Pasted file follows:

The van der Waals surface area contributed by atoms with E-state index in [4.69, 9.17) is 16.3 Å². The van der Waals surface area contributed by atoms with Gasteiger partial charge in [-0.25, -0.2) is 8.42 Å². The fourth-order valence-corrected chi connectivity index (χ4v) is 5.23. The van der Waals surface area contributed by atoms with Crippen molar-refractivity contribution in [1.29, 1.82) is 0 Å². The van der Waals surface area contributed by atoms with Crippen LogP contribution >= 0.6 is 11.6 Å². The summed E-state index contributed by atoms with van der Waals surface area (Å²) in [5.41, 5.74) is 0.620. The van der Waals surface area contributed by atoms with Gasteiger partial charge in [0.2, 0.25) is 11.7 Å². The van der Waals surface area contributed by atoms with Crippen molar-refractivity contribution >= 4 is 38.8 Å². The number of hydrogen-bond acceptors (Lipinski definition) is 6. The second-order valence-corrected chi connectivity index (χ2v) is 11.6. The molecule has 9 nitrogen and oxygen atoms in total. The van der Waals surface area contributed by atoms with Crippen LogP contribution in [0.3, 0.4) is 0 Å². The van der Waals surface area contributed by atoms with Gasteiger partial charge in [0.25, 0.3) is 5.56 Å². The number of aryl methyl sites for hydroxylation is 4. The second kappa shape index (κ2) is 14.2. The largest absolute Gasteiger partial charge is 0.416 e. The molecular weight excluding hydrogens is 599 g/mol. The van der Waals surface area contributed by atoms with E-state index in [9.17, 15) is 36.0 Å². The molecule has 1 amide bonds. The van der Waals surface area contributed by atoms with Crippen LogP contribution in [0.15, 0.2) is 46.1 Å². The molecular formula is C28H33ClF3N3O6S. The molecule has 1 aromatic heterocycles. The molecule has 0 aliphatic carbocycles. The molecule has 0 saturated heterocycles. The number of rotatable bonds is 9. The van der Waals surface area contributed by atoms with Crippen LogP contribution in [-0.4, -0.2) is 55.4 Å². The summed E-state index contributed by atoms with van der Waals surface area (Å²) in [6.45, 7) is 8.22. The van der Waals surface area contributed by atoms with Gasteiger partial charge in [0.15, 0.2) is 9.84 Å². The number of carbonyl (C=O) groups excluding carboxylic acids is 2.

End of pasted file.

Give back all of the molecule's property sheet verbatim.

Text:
The van der Waals surface area contributed by atoms with E-state index in [4.69, 9.17) is 16.3 Å². The van der Waals surface area contributed by atoms with Gasteiger partial charge in [-0.25, -0.2) is 8.42 Å². The fourth-order valence-corrected chi connectivity index (χ4v) is 5.23. The van der Waals surface area contributed by atoms with Crippen molar-refractivity contribution in [1.29, 1.82) is 0 Å². The van der Waals surface area contributed by atoms with Crippen LogP contribution >= 0.6 is 11.6 Å². The summed E-state index contributed by atoms with van der Waals surface area (Å²) in [5.41, 5.74) is 0.620. The van der Waals surface area contributed by atoms with Gasteiger partial charge in [0.2, 0.25) is 11.7 Å². The van der Waals surface area contributed by atoms with Crippen molar-refractivity contribution >= 4 is 38.8 Å². The number of hydrogen-bond acceptors (Lipinski definition) is 6. The second-order valence-corrected chi connectivity index (χ2v) is 11.6. The molecule has 9 nitrogen and oxygen atoms in total. The van der Waals surface area contributed by atoms with Crippen LogP contribution in [0.3, 0.4) is 0 Å². The van der Waals surface area contributed by atoms with Gasteiger partial charge in [0.25, 0.3) is 5.56 Å². The number of aryl methyl sites for hydroxylation is 4. The second kappa shape index (κ2) is 14.2. The largest absolute Gasteiger partial charge is 0.416 e. The molecular weight excluding hydrogens is 599 g/mol. The van der Waals surface area contributed by atoms with E-state index in [9.17, 15) is 36.0 Å². The molecule has 1 amide bonds. The van der Waals surface area contributed by atoms with Crippen LogP contribution in [0.15, 0.2) is 46.1 Å². The molecular formula is C28H33ClF3N3O6S. The molecule has 1 aromatic heterocycles. The molecule has 0 aliphatic carbocycles. The molecule has 0 saturated heterocycles. The number of rotatable bonds is 9. The van der Waals surface area contributed by atoms with Crippen LogP contribution in [-0.4, -0.2) is 55.4 Å². The summed E-state index contributed by atoms with van der Waals surface area (Å²) in [6.45, 7) is 8.22. The van der Waals surface area contributed by atoms with Gasteiger partial charge in [0.15, 0.2) is 9.84 Å². The number of carbonyl (C=O) groups excluding carboxylic acids is 2.